In today’s Finshots, we discuss a new variety of rice that China has been experimenting with of late.

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The Story

A few years ago, if you’d asked people, “Can you create rice that lasts forever?” they would’ve laughed and called you crazy. They would’ve said that it can never be done.

But there’s a Chinese proverb that goes “The person who says it cannot be done, should not interrupt the person doing it.” And maybe Chinese researcher Fengyi Hu took that to heart. You see, back in the 1990s, when he was a student, Hu got the backing of the International Rice Research Institute. He had to work on developing a perennial variety of rice. One that would almost last forever. But people didn’t really believe in the project. And slowly, the funding dried up.

But Fengyi Hu didn’t give up. In 2012, he set out to try again. He got 21 researchers on board and began his experiments. Finally, 5 attempts later, they did it. They managed to create perennial rice — a lab-developed cross between domestic Asian rice called Oryza sativa and its perennial African relative Oryza longistaminata. They called it PR23!

And in 2021, more than 44,000 smallholder farmers grew perennial rice in China! The Chinese government even put it on the list of ‘Top 29 Recommended Rice Varieties’!

Now there’s a caveat. Just because the name says ‘perennial’, it doesn’t really mean that the rice will last forever. Rather, it means that PR23 will last a long time. Farmers can plant the crop just once and reap about 8 harvests (or go 4 years) without resowing it. The rice can be harvested without killing the plant and the rice simply continues to grow.

Sounds like something out of a sci-fi movie, no?

Now based on experimental data, it’s safe to say that it won’t be a game-changer for crop yield. Not yet anyway. For now, the perennial rice yields 6.8 metric tons per hectare. Whereas, our everyday ‘annual’ rice variant generates about 6.7 metric tons.

So yield is not the exciting part. But it can save time and money.

Now on the face of it, cost savings may not be apparent. Because the first sowing costs pretty much the same as any other variety of rice would. It needs the same machines, the same labour, everything. It’s only in the second sowing season that the true benefits appear.

You see, rice seeds are normally first sown in a nursery before they are replanted in ploughed fields. Since perennial rice didn’t need a second round of resowing, it didn’t need to depend on nurseries, didn’t require reploughing and also didn’t have to be transplanted from nurseries to fields.

Also, the soil doesn’t have to be tilled each year. And there’s no replanting. So costs inevitably drop. In fact, farmers saved upwards of $1200 per hectare in labour and non-labour costs. And perennial rice saved about 68 to 77 days of labour. The researchers say that perennial rice cuts cost by 50% in years when farmers don’t have to plant it.

Also, perennial rice is quite a hardy crop. One that has deeper and stronger roots. One that can self-grow. But also, one that retains much more water than the regular rice crop. That means, in regions where paddy cultivation is dependent on rainfall and is prone to droughts, growing the PR23 can help you save on irrigation costs too.

In fact, depending on the area studied, profits from perennial rice were 17% to 161% more than annual rice.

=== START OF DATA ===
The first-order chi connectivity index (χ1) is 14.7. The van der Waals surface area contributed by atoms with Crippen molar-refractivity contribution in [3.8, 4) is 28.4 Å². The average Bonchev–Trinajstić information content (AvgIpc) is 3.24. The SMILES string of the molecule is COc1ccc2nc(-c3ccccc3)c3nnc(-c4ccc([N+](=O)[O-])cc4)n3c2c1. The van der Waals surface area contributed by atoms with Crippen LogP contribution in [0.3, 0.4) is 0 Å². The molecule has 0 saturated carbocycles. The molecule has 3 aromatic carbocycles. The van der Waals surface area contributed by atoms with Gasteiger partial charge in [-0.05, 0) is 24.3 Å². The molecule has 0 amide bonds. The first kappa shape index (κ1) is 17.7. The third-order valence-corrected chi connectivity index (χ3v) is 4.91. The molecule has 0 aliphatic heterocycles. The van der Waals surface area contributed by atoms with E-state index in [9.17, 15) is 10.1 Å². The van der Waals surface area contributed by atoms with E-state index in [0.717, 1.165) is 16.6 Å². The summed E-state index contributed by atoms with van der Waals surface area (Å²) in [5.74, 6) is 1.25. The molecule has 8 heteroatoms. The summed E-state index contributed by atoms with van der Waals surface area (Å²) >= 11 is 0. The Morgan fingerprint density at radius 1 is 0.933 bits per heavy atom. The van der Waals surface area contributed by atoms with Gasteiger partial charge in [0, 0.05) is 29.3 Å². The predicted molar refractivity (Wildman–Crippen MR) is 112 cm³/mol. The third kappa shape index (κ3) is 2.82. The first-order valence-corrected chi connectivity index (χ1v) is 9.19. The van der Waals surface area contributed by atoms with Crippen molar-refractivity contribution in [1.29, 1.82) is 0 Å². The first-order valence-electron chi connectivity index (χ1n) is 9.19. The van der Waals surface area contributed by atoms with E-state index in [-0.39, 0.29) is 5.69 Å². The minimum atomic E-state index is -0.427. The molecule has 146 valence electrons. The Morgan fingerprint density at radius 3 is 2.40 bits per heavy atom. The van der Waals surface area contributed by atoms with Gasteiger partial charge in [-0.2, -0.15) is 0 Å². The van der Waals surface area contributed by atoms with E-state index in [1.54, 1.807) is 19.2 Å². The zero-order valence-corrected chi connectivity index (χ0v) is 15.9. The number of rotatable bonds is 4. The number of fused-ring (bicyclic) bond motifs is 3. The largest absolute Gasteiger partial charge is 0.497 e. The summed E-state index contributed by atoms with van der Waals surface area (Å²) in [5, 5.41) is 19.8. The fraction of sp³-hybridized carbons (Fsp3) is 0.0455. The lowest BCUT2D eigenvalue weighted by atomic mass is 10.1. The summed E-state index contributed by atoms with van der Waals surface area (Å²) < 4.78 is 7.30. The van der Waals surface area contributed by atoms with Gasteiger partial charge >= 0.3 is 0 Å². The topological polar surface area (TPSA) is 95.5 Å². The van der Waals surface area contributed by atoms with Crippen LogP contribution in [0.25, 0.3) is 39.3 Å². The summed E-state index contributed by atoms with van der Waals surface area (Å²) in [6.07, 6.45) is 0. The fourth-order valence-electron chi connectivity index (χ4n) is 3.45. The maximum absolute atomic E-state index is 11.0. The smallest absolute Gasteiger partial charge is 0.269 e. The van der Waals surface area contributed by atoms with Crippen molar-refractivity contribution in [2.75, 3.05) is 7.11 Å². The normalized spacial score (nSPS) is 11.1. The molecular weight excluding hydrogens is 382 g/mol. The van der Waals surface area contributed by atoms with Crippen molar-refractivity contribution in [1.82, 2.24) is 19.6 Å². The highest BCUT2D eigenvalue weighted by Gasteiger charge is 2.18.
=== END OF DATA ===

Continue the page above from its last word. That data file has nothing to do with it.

Also, it could really aid the environment you know?

To put things in perspective, regular or annual rice varieties require tilling the soil once a year before it receives seeds. This means that the soil’s surface is regularly disturbed. And it’s left exposed to water and wind erosion. Also, in the process of tilling, soil oxidising bacteria are disturbed. And that can create 51% more methane emissions than perennial rice.

Since you only have to plough the field once in four years for PR23, it means fewer harmful gases are released into the air — after all, methane is 25 times more potent at warming the earth when compared to carbon dioxide.

Reduced tilling also increases the organic carbon and total nitrogen composition in the soil. This simply means that crops can be healthier. They can tap into the abundance of nutrients in the soil to stimulate its regeneration.

But everything new comes with its share of problems, no? And with 17 countries now administering trials, we have to talk about the downsides as well.

Some researchers suggest that since the soil isn’t ploughed regularly, it could become a breeding ground for fungi and pathogens. Also, weeds flourish in such fields and they require more herbicide treatments (which actually add to the cost). Then there’s the insect problem — after harvesting, these critters can remain in the crop. They could then transmit viruses when they feed on the regenerating crop. And finally, when the 4 year period is over, taking out the strong roots to replant the rice could actually be a tougher task. Again, it could lead to labour demanding higher rates for the effort. And maybe some of that cost savings won’t add up.

Anyway, with rice being the primary crop for more than half of the world’s population, perennial rice could become a game changer for farmers. And we will just have to wait and see how the trials go from here on in.

Tell us what you think.

Until then…

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PS: Fun fact — All rice is perennial to a certain degree. Rice actually grows again after a harvest without the need for replanting. The downside is that the second harvest usually has a low-quality yield which is why farmers replant every year.

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